A many-splendored market
It had been a bleak week. Addiction, secrets and lies had ended a friendship. For the second time this month, an obituary memorialized a friend of my parents. An uncle’s dementia was deepening. The only joy I had experienced was at a Tuesday luncheon — during which I threatened to catapult a smartphone across East Market Street — and at a Thursday dinner with close friends.
With a heavy heart, I ventured to the Douglass Loop Farmers Market to meet my touchstone Cindy Lamb, who teaches exuberance by example. Maybe she and food would buoy me.
It was a conspicuously pivotal day. The market crackled with excitement unique to TV production. In the northwest arc of the shaded circle drive, swells of applause rose from spectators whose taste buds would decide the winner of a “Secrets of Bluegrass Chefs” showdown. It was the birthday of Paris, Ky., farmer John Garey, a red-haired favorite among housewives desperate for fresh eggs. He was selling out of pretzel breads. I bought a baguette. John seemed unusually jubilant.
The scene was routine — organic meats, gourmet cheeses, oil-vinegar mixes, fresh produce and the amorous clamor of farmers and foodies — yet the mood was more euphoric. Attendance was unprecedented.
I tested my theory that the market had arrived. Others agreed it’s thriving in this, its second year. But where was its matriarch, entomologist Blair Helvey, whose professional contacts with regional farmers made her the obvious originator? Blair wasn’t there. Either she grew tired of hearing me say, “You’ve really let yourself go” as her belly swelled, or she was at home nursing the daughter she delivered on June 15.
I lamented her absence as I witnessed her farm-to-market passion reach a critical mass on a spectacular Saturday of low humidity and high humanity. I wondered if she realizes what a difference a world-class market makes — and what makes it. A month ago, its momentum was evident on Facebook. “Excellent products from friendly people,” wrote Sean Campbell. “Great, energetic market under a canopy of trees,” opined Holly Hamilton.
The shade holds great appeal for me, a heart patient who prefers hibernation to suffocation amid Ohio Valley summers. But it’s the weekly nourishment of body, mind and spirit that keeps me coming back. It was there a month ago that musician/sage John Gage reminded me that it’s not happiness that makes us grateful but gratitude that makes us happy.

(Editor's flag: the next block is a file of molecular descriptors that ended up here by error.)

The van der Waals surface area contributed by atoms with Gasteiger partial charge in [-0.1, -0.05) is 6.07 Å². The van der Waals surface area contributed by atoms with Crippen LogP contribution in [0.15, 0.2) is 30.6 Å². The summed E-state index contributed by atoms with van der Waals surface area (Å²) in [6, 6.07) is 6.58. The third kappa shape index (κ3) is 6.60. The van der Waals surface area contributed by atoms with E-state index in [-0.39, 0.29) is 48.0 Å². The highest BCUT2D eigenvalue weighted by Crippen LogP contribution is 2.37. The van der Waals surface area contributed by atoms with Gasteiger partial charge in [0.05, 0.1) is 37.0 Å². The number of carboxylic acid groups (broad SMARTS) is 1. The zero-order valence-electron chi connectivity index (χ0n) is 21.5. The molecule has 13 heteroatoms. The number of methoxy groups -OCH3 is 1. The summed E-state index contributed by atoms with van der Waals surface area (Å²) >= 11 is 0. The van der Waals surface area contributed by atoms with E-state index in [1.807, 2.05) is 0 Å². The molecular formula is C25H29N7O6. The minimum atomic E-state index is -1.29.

Last Saturday, after an abysmally sad spell, I had an attitude for gratitude. I was thankful for all the bluegrass and Grateful Dead tunes performed by Tom Boone and the Back Porch Pickers. I was grateful for all the canines, including the most adorable schnoodle I’ve ever seen and another terrier with a tongue long and deft enough to wiggle up your nose and tickle your brain stem, her owners told me. And for Griffin, Miss Charlotte’s giant schnauzer. Months ago we lied on our sides, face to face, and playfully pawed at each other as onlookers cooed.
The vendors provide quality foods, elixirs and repartee. When I asked Paul Brown of Earthy Brown Natural Products if he had a cure for gangrene, he offered a pocket knife. Paul Haney and Alison Baker of Long View Organics in Springfield, Ky., thanked me for a pad thai recipe their radishes had inspired me to provide. “I didn’t sabotage it,” I assured them. We agreed that folks who alter recipes just to hear you say, “Mine wasn’t as good as yours,” should get no fruit cup. When Paul sold me the last of his radishes, I draped them over my shoulder and asked how he prepares the greens. “I feed ’em to my goats and pigs,” he replied. Right on cue, Cindy began grazing and mewing.
I shook down Ilse of Sweet Sixteen Farm in Henry County regarding a curried goat recipe she offers. “What the hell are sweet chilies?” I asked, whereupon a neighboring vendor sold me five for $1, a fraction of the supermarket price. I rarely leave without a large ($6) bag of Mr. G’s kettle corn (made on site), which, everyone agrees, is kettle crack. I’ll never go back to Cracker Jacks. For $2, I bought a “Coexist” bumper sticker, a synonymous companion — or replacement — for my “Ditch Mitch” decal.
Happiness is a market where a bargain whore can score. Thank you, Blair — and all who grace my healthful, happy Saturday staycation from the woes of the week.